Contrary to what we were told prior to arriving in Korea, there is no shortage coffee in this country. Korea has embraced coffee culture to its fullest extent and new cafés are springing up constantly. Since we arrived in Shinchang, at least four new cafés have opened within four blocks of us. Korea appears bent on becoming a caffeine fueled society (given the ridiculously long hours students study here, it’s only surprising that it didn’t happen sooner). But the Korean café experience is nothing like what we are used to in Canada. Oh no, not in the least. There are many differences, but here are a few that really stick out.
It’s Not 8:00 AM
If you are sitting in a Korean café, I can pretty well guarantee that it’s not 8:00 AM. Coffee is an after dinner or afternoon event in Korea. If you are planning on buying your morning coffee from a café, plan on sleeping till ten, cause that’s the earliest most of them open. Tamara and I actually travel with Starbucks Vias because we can’t rely on getting our morning jolt from a local café.
Oh my word, the selfies. Most Koreans appear to have hundreds of pictures of themselves on their phones. Based on my observations, the process appears to be as follows: enter the café and order your coffee, sit down with your friend, whip out your phone, and take twenty to thirty pictures of yourself before your coffee arrives. Note: It appears completely normal to take only one photo with your friend, if that. The exception is if you are in the café with your boyfriend. The young lady then inflicts umpteen photos on the lucky lad who is with her. Men appear to be largely stony faced for these events, likely because it would hurt to smile for that long. I think the best situation I witnessed was two of my students who happened to be in our favourite café when I arrived. After the usual response (OH! Teacher!) and brief exchange of hi, how are you, the young man put his head on the table and resumed his nap while his girlfriend draped herself over him and took another hundred and fifty photos.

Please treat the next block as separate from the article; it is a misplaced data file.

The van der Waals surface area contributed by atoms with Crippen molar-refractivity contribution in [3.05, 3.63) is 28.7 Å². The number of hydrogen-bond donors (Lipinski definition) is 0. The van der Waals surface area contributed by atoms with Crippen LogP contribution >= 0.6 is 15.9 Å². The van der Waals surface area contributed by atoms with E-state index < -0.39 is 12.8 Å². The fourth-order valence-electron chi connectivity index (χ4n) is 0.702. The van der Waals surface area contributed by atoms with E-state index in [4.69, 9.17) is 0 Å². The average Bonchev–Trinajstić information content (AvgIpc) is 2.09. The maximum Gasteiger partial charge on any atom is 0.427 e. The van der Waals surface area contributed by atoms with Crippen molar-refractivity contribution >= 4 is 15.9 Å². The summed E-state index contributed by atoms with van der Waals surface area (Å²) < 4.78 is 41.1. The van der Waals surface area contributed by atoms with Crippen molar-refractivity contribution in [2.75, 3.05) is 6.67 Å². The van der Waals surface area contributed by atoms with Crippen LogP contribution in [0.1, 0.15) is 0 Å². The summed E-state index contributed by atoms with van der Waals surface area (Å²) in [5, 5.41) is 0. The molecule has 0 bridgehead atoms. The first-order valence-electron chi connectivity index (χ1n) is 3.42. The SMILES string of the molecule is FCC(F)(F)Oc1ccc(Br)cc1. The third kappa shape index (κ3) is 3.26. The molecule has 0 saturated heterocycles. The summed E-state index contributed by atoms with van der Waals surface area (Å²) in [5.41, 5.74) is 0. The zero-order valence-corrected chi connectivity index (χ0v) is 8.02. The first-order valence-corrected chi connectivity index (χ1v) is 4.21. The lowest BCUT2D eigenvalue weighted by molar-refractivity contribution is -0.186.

I assume these numerous attempts are necessary because women apparently want to get the perfect selfie to put up as their Kakao profile. Again, based on my own observations, the perfect selfie shows barely enough of the young woman’s face for her close friends to identify her. The rest is either cut out, hidden behind a cup, covered with hands either under the chin or over the cheeks, or shielded by the peace sign. I have many theories about why this is, but the result, from my perspective, is that I have never finished a coffee in a Korean café without hearing at least one machine-gun-like explosion of that distinctive *click* made by smartphone cameras.
The photos don’t stop with the arrival of the coffee; the target just changes. Floating about in cyberspace are many, many food blogs with reviews, images, and even complete menus. I can only speculate that this is where the plethora of food pics end up, but who really knows. All I can tell you is that they are taken by the legion in cafés all across Korea. So we jumped on the bandwagon!
Few cultures do cute quite as well, or quite as often, as Korea.
Presentation is usually pretty nice at a Korean cafè.
Loudly Playing a Movie
Few things mess up a relaxing coffee faster than someone settling into the table next to you, pulling out their phone, and proceeding to play a movie at full volume sans headphones. The first time this happened, Tamara and I thought this was a one-off event. Boy were we wrong. Although it far from a regular occurrence, it has happened in our vicinity half a dozen times. In fact, I am writing this in a café and there is a movie playing three tables over as I type.
Mirrors are everywhere in Korea. Everybody seems to have one tucked away in their purse, backpack, or pocket. Cafés appear to be universal primp time (yes, guys to). Of course, phone cameras double as mirrors and everyone touches up their hair and make-up as a precursor to firing off their first selfie. I guess you never know who might walk by and see you sitting there.
Middle School Girls
Or middle schoolers in general. I am sure there are high school students mixed in there as well, but because I teach middle school, I recognize my own students constantly. In between slaving away in hagwons, they appear to flood to the coffee shops for some much needed social time (and caffeine jolt). The fact that they spend half their time taking selfies and the other half checking their appearance in their mirrors apparently only adds to the enjoyment.
The Date in the Corner
Most Korean cafès come complete with the couple on a date at the corner table. It’s possible these couples are handed out with the registration of a café style business. Either way, most of these dates appear to consist of Kakao-ing (a Korean instant message app) updates to people who are not there. At least, they seem to spend most of their time looking at their respective phones rather than talking to one another. Now that I think about it, I’m not sure if you are allowed into a Korea café if you don’t have a smart phone. I think it might ruin the whole experience.
Sweet Potato Lattè
Korean’s love sweet potato everything. There is a very good reason you have never seen this particular beverage anywhere else. Enough said.
As you can see, Korean cafés are a bit of a cultural experience all their own, and I have never even been in any of the cat or dog cafés that are scattered throughout the city. I am sure I have missed a multitude of Korean café idiosyncrasies (or I am straight up wrong), so if our friends currently residing in Korea would care to weigh in, I hear that’s what the comments section is for.